You can’t watch a nationally televised event anymore without checking your Twitter and Facebook feeds at the same time. The second screen is becoming an integral part of all our viewing experiences, and advertisers are going nuts trying to figure out how to capitalize on it. Twitter came out with its TV targeting product, while Facebook added Trending Topics to give you the conversations your friends are having around..well trending topics. But there’s a lot more that brands can do outside of social media to have a secondary presence when people watch TV shows.
For the SXSW panel “How to monetize the Second Screen,” panelists included Greg Consiglio, president and COO of TV loyalty platform Viggle, and Jesse Redniss, chief strategy officer for social media content curator Mass Relevance.
“We all know people are watching 36 hours of TV a week, with some sort of mobile device in their hands,” said Consiglio. “Identifying a use case for why someone would pick up an app to engage with TV has been the biggest challenge.”
Over 150 second screen apps being used today, more of them on iOS (52%) than Android (30%). These include apps for: social media conversations, secondary content, shopping/merchandise sale platforms and sports stats.
“We’re moving to an era where it’s a unified screen experience, both laptop and mobile will become one, changing from a passive viewing experience to an active viewing experience” says Redniss. “During the Oscars, I spent more time with my eyes glued to Hootsuite rather than the actual show, because that’s where the funny s*** was happening.”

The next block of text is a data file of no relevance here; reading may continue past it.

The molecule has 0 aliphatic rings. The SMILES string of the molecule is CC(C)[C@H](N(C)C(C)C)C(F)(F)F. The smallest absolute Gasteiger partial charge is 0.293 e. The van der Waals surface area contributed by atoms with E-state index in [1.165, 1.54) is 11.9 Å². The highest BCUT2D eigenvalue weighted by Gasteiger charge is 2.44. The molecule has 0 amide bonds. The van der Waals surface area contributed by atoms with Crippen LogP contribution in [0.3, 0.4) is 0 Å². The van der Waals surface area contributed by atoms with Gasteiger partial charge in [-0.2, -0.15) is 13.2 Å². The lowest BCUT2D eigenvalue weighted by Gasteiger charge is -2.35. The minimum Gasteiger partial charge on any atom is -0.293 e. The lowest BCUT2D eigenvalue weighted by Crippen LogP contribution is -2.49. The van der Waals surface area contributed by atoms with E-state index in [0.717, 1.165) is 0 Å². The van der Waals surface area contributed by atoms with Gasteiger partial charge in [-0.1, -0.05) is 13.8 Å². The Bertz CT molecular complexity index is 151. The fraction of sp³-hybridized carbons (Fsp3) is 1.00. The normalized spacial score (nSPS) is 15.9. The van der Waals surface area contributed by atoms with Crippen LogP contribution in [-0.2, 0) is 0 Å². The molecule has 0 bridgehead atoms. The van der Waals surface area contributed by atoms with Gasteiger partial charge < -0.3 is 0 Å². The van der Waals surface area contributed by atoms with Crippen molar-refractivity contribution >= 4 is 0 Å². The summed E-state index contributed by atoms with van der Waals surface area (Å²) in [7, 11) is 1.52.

COnsiglio said there was a huge new opportunity for advertisers because now for the first time, TV networks and advertisers can know who is watching their shows, and how they’re engaging with them
When it comes to monetizing however, companies have had different strategies, with varying degrees of success.
1. Brands putting relevant content into TV experience that increases the overall interaction of that show. This includes Buzzfeed type lists, blog posts, infographics, and sponsoring behind-the-scenes content.
2. There’s also an e-commerce angle, with shows like Sons of Anarchy selling a ton of merchandise through their companion apps. There’s also an opportunity for media within the shows. For example, Shazam is driving 10% of all global music sales, by helping viewers identify and buy songs from the shows they watch.
3. And now there’s “Tune in marketing” In the past you might take a digital campaign and advertise on physical media, such as billboards, sides of buses, and TV ads.But now networks can use platforms that figure out consumer profiles based on their viewing behavior and target them with new shows they are likely to watch.